Defend Truth


Quit the gloomy rhetoric, strive for solutions


Andrew Ihsaan Gasnolar was born in Cape Town and raised by his determined mother, grandparents, aunt and the rest of his maternal family. He is an admitted attorney (formerly of the corporate hue), with recent exposure in the public sector, and is currently working on transport and infrastructure projects. He is a Mandela Washington Fellow, a Mandela Rhodes Scholar, and a WEF Global Shaper. He had a brief stint in the contemporary party politic environment working for Mamphela Ramphele as Agang CEO and chief-of-staff; he found the experience a deeply educational one.

South Africans are burdened by the threat of the dark clouds of an economic downturn, fear of a sovereign credit rating and lack of responsive leadership on all fronts. The only way to confront the shifting sands is to continue reclaiming the space and redirect their energies into finding solutions and dismissing the political rhetoric.

The Independent Electoral Commission (IEC) has just this week released a report on the past weekend registration process, which saw more than 3-million South Africans visit their respective voting stations to either register, re-register or update their details. Will this in itself be enough to halt the shifting sands? On its own, I think not. Be reassured that the numbers are relatively decent but they do not reflect a pivot to an approach that will substantively deal with the decline.

However, in these dark days we are all looking for glimmers of hope and so it is reassuring that 692,730 South Africans registered for the first time with 1,317,506 returning to the voting station that many last saw on 7 May 2014. In 2011, the IEC saw 534,016 South Africans register for the first time over a comparative voter registration weekend. South Africans are not sitting idly with 78.6% (or 544,552) of all new registrations this past weekend being people under 30. This is a reassuring number but is not enough to arrest the decline.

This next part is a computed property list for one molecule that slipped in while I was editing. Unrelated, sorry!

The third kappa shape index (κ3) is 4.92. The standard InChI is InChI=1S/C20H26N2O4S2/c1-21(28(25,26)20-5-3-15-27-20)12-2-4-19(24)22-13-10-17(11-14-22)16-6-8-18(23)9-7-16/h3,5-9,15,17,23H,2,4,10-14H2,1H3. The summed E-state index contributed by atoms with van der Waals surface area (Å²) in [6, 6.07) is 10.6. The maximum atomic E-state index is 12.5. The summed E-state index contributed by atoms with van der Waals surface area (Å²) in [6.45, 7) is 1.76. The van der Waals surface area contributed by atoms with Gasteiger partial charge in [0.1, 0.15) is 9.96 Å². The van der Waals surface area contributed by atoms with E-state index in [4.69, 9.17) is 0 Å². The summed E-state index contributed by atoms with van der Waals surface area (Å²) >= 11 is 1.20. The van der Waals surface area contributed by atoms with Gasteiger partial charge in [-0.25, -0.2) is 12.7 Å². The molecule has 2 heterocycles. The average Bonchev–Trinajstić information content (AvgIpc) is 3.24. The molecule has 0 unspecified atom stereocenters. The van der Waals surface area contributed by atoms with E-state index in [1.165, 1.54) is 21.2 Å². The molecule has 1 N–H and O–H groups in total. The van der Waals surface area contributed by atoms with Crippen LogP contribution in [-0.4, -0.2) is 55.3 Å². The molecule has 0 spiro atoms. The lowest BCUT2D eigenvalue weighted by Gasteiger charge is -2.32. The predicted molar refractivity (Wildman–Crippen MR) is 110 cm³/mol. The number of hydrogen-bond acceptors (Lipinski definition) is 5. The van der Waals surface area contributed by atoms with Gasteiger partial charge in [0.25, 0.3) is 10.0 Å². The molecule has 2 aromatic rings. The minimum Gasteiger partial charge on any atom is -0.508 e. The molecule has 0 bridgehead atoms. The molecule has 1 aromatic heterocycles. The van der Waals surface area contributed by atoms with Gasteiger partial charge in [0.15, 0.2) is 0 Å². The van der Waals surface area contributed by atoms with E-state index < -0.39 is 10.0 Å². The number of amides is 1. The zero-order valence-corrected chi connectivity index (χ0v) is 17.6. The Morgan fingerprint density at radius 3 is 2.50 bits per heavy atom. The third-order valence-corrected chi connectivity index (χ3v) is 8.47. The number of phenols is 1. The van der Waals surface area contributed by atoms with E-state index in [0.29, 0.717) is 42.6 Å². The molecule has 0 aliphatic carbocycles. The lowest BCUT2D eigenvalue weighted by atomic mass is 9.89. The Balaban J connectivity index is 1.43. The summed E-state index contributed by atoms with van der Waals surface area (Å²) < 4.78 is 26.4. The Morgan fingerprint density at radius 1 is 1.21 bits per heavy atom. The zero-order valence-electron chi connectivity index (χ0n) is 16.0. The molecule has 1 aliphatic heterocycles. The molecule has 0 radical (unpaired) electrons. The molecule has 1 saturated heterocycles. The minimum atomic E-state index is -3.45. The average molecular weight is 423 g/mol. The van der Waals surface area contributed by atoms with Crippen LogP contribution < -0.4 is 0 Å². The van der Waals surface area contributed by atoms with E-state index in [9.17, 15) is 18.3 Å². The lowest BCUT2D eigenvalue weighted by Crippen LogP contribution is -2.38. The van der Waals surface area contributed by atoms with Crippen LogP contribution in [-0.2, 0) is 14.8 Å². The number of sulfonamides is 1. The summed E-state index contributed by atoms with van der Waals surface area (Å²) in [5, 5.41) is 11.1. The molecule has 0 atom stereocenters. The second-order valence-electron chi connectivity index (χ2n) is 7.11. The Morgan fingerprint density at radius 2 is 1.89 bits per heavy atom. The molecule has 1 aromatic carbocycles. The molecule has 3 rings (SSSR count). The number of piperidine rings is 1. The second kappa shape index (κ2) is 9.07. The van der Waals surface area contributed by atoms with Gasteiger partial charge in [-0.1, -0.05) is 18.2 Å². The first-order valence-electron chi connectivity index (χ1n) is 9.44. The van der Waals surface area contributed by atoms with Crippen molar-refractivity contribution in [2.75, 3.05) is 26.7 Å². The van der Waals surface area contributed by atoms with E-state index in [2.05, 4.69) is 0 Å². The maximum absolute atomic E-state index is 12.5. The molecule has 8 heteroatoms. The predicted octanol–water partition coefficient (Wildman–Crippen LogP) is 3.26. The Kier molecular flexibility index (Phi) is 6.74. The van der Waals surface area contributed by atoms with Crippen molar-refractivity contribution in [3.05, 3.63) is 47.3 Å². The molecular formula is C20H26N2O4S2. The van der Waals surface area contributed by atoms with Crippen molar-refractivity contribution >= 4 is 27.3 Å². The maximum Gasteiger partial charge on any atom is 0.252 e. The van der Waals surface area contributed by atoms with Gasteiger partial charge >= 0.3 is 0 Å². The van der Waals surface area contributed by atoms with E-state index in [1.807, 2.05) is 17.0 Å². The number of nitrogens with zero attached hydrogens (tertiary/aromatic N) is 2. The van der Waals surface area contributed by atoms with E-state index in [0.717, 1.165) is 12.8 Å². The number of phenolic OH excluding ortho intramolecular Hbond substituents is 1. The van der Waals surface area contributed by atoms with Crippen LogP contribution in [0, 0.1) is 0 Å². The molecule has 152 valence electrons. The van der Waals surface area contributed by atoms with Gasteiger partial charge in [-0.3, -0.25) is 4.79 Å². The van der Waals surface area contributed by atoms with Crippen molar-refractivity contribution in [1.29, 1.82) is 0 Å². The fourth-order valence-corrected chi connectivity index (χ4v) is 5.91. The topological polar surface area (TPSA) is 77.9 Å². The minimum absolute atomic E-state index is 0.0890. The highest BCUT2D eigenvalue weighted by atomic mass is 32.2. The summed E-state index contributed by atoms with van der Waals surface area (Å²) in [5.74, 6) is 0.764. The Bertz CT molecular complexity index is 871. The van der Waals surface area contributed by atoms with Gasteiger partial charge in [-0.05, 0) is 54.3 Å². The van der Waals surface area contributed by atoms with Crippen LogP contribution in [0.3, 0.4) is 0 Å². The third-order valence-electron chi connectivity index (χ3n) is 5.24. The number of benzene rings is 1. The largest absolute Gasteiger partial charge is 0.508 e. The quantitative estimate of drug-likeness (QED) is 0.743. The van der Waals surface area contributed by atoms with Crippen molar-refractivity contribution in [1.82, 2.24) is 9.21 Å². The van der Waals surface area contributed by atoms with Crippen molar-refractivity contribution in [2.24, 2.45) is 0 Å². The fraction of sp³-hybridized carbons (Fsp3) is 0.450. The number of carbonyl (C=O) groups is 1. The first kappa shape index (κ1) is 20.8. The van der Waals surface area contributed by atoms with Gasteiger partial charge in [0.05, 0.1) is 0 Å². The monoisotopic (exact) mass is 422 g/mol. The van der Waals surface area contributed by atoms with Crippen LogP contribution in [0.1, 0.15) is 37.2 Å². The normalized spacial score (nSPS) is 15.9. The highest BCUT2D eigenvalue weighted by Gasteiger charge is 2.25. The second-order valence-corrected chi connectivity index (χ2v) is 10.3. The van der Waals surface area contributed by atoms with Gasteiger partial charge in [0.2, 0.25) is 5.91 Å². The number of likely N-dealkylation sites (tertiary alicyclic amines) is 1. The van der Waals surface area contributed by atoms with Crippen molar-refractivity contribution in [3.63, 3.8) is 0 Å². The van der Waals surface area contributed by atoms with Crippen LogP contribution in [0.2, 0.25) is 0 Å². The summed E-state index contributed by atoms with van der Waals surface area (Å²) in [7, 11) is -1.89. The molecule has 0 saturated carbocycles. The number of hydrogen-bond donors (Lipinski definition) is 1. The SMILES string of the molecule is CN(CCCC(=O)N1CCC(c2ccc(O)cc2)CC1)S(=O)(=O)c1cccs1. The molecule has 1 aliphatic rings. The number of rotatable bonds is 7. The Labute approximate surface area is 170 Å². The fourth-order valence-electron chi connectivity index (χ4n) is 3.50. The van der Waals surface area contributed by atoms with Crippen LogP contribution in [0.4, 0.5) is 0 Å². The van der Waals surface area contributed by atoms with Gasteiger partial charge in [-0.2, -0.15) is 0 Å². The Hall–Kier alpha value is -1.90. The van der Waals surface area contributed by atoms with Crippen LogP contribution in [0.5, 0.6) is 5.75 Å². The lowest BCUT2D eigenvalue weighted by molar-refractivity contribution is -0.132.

To remind you all, in the 2014 national elections, about 25-million South Africans (of a 31.4-million voting age population) registered to vote, while about 18-million South Africans turned out to vote. This past weekend we saw interesting trends in KwaZulu-Natal, which had the highest overall registration activity with 864,295 South Africans visiting their voting stations (approximately 28 percent of the national total) followed by Gauteng (526,580) and the Eastern Cape (519,674), which each contributed about 17 percent of the total activity.

Political parties will be trying to mount an aggressive and targeted approach in the looming local elections with a great deal of focus being spent in Gauteng, the Eastern Cape, North-West and Kwazulu-Natal. The Economic Freedom Fighters and the Democratic Alliance will be attempting to convince voters to shift their voting behaviour and to encourage those voters to turn out.

These numbers are reassuring but they do not sufficiently address the silent majority that either do not register to vote or don’t participate on voting day. A robust democracy is not only defined by those who choose to go to the ballot box but voting is the first step in a process that should see South Africans becoming more engaged in order to address injustice, inequality and unfairness.

Of course, we should ask ourselves why is it necessary to register for an inalienable right that is afforded by the Constitution. How do you register to use a right that you already have? We may not be ready in this current election cycle to address that issue but we are also seemingly indifferent to that dusty report about electoral reform that was set out in the 2003 Van Zyl-Slabbert Report, which was handed to then President Thabo Mbeki.

I am doubtful that Mr Mbeki will be penning a missive about that in his weekly Monday series. Of course, those recommendations can’t simply be implemented as more than 12 years has since passed but we must be reminded that discussions were had with the ANC, ACDP, FF+ (then the FF), NFP, UCDP, PAC, UDM and DA among other political parties in October 2002. Where are these political parties in the discussion?

Interestingly, Dr Wilmot James of the DA and Advocate Pansy Tlakula, former Chairwoman of the IEC (who encountered some difficulties in 2014 after the Public Protector’s Report and eventually resigned after the national poll) were all members of the Electoral Task Team. There may be selective amnesia in South Africa but we should renounce this tendency and begin to ask why are these former Electoral Task Team members are not championing these recommendations.

The IEC will be busy trying to figure out some of the formal processes and be preparing for the final registration weekend, which will take place on 9 and 10 April 2016. The formal participation in our democracy through elections, ward meetings and the like are not enough in order to realign South Africas future. We should be thinking about how we holistically address the issues confronting South Africa and how to convert these issues into opportunities to walk together and go beyond the ticking-box exercise of simply focusing our energies on the formal processes of our democracy. DM


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